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The Skizee was invented by Labrador man Jim Maidment.
The Skizee was invented by Labrador man Jim Maidment. - Contributed

Skizee for sale after a decade in development by Happy Valley-Goose Bay inventor

HAPPY VALLEY-GOOSE BAY, N.L. — It was perhaps inevitable motorized skiing would become a thing. The fact it is coming out of Labrador—where snowmobiles are as much transportation necessity as recreational fun—is hardly surprising.

The Skizee, now a product being pre-sold by Roshell Industries for winter 2019, exists for one reason, explained inventor and chief technology officer (CTO) Jim Maidment.

“The Skizee is a lot of fun,” he said. “When you’re breaking trail and you’ve got virgin snow and you’re going through the trees and the sun is shining, it feels like you’re powder skiing, because you’re not on (the machine) or in it, it’s just empowering your existing technology which is the skier; your body is doing everything except propulsion. It’s so much fun you want to share the experience. It’s all about fun, that’s why I made it.”

As a young teen in Happy Valley-Goose Bay, Maidment was one of the early adopters of Snow Goose Mountain. When the ski hill originally opened, the lift had not yet been installed. Skiers had to climb to the top to ski down and Maidment dreamed about a device that could propel him, not just to the top of that hill, but anywhere he wanted to go on skis.

Maidment went on to become an accomplished alpine skier, competing provincially. He studied to become an industrial mechanic/millwright in Happy Valley-Goose Bay and left Labrador for a time. During a career in the manufacturing industry, the motorized skiing idea continued to percolate, and Maidment started tinkering with prototypes.

In 2009, he got serious about it, building several prototypes and testing them during winters for reliability and safety in geographic locations across Canada, from the Kootenay Mountains in B.C. to the Avalon Peninsula, and, of course, in Labrador.

He put it through its paces over every kind of terrain and in all the weather conditions he could find,” said Donna Paddon, Roshell chief executive officer (CEO).

Within the first couple of years, the machine got a lot of attention. Maidment was featured on Discovery Channel and media reports followed, but the Skizee was still a long way from ready for prime time.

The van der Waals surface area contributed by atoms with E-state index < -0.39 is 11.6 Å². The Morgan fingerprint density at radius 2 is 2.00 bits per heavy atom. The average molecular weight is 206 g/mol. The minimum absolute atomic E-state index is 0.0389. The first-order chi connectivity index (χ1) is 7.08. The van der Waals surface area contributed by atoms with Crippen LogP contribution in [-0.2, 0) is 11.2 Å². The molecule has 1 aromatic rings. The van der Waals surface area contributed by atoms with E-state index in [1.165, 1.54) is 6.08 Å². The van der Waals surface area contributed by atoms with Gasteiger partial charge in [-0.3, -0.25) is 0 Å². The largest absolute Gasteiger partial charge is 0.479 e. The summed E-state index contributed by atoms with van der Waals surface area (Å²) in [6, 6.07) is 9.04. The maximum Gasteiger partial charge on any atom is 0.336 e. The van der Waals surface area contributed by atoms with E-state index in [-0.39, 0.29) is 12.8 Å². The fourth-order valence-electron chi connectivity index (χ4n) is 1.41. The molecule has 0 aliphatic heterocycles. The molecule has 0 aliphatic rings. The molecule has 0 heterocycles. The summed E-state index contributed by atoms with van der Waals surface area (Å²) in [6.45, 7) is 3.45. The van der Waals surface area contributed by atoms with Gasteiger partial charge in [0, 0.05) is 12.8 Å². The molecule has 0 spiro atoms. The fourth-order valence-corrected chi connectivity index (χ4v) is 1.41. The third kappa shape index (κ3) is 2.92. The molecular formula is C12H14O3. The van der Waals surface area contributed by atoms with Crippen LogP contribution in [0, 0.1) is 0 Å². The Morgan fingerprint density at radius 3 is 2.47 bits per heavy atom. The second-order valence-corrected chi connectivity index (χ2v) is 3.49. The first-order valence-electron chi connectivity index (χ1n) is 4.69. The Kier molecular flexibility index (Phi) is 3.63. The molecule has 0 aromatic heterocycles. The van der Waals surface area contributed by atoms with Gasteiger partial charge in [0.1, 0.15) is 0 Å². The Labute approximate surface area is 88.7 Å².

After six seasons of rigorous testing and tweaking, Maidment was ready to take it to the next level and invited Paddon, a consultant in communications services and business training and a lifelong Labradorian, to join him in turning the dream into a business.

Roshell Industries was born.

First step

Paddon knew the first step was to develop a business plan. For that, Roshell got some financial help from the Atlantic Canada Opportunities Agency. Paddon downplays her role in fundraising, but Maidment gives her full credit for obtaining the funding.

“It probably would not have happened without her,” he said.

Took a chance

The business plan opened more doors, including those of the Genesis Centre in St. John’s, the largest technology incubator east of Toronto.

“We took a chance on moving down here to St. John’s,” Paddon said. “Jim pitched to the Genesis Centre board, the business model and the product, and gained entry into the Genesis Centre.”

Roshell is the first Labrador company to be accepted into Genesis.

Along the way, the company received financial support from the Newfoundland and Labrador Association of Technology Industries, the government of Newfoundland and Labrador and the National Research Council to develop the business.

Technological simplicity

The machine itself is kind of a modified snowmobile track with a self-contained, electric-start, eight-horsepower, four-stroke engine and four-litre gas tank attached to two handles, one of which contains a throttle. It weighs 115 pounds and will go up to 40 km/hr. It can be used with all kinds of alpine and back-country skis, boots and bindings.

Maidment says the best thing is the Skizee’s technological simplicity. All the components are high end and have been tested for durability and reliability, he said, but if the machine does break down, it is easily repairable, unlike modern snowmobiles.

Paddon says you don’t have to be an accomplished skier, or even a good one, to use the Skizee.

“I tried the machine and I’m not a skier,” she said. “I didn’t do the Snow Goose Mountain thing in my teen years in Labrador, but I tried it and I found after two or three times, I was able to master it and it was a lot of fun.”

Main markets

Paddon and Maidment hope this year’s sales and the initial production run will give them the demographic information about who their customer base is that they need to attract large-scale investment.

They are currently targeting three main markets: industry that needs access to wilderness areas, such as the military, search and rescue organizations and hydro providers; tourism-related business, such as ski resorts looking to expand their existing customer base; and individual recreationalists, who are looking for another means for outdoor recreation.

The latter is a natural for Labrador, Paddon said.

“I’m a northerner,” she said. “I grew up in Nain and Makkovik and wherever, and I totally get snowmobiles for transportation. And I get, what do you do on a weekend?

“You use your snowmobile and you go ice-fishing, or you go to your cabin, or you go for a ride or whatever. (The Skizee) just allows people to pursue a healthy lifestyle, just to be able to get out there and get that fresh air and exercise. And, as Jim said, it’s the glide that’s amazing.”

To learn more about Skizee visit the website

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